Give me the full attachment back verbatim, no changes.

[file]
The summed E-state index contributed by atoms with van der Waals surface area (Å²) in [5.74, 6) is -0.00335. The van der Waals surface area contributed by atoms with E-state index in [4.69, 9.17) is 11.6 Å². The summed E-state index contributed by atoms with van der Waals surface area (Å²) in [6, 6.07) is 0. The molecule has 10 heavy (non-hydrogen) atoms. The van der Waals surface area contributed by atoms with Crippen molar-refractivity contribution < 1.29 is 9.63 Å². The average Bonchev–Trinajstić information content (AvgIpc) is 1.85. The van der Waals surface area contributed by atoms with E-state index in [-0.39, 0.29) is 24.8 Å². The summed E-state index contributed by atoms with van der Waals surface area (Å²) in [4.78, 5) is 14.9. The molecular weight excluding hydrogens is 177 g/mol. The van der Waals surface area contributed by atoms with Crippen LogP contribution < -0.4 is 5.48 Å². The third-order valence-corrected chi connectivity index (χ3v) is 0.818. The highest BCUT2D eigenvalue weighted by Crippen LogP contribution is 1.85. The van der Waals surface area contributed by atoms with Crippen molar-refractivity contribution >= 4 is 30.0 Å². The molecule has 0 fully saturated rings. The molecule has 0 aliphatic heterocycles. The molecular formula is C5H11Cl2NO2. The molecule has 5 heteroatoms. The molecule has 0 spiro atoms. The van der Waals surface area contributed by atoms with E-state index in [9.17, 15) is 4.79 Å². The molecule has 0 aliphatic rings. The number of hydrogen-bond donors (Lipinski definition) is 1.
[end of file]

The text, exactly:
The summed E-state index contributed by atoms with van der Waals surface area (Å²) in [5.74, 6) is -0.00335. The van der Waals surface area contributed by atoms with E-state index in [4.69, 9.17) is 11.6 Å². The summed E-state index contributed by atoms with van der Waals surface area (Å²) in [6, 6.07) is 0. The molecule has 10 heavy (non-hydrogen) atoms. The van der Waals surface area contributed by atoms with Crippen molar-refractivity contribution < 1.29 is 9.63 Å². The average Bonchev–Trinajstić information content (AvgIpc) is 1.85. The van der Waals surface area contributed by atoms with E-state index in [-0.39, 0.29) is 24.8 Å². The summed E-state index contributed by atoms with van der Waals surface area (Å²) in [4.78, 5) is 14.9. The molecular weight excluding hydrogens is 177 g/mol. The van der Waals surface area contributed by atoms with Crippen LogP contribution < -0.4 is 5.48 Å². The third-order valence-corrected chi connectivity index (χ3v) is 0.818. The highest BCUT2D eigenvalue weighted by Crippen LogP contribution is 1.85. The van der Waals surface area contributed by atoms with Crippen molar-refractivity contribution >= 4 is 30.0 Å². The molecule has 0 fully saturated rings. The molecule has 0 aliphatic heterocycles. The molecular formula is C5H11Cl2NO2. The molecule has 5 heteroatoms. The molecule has 0 spiro atoms. The van der Waals surface area contributed by atoms with E-state index in [9.17, 15) is 4.79 Å². The molecule has 0 aliphatic rings. The number of hydrogen-bond donors (Lipinski definition) is 1.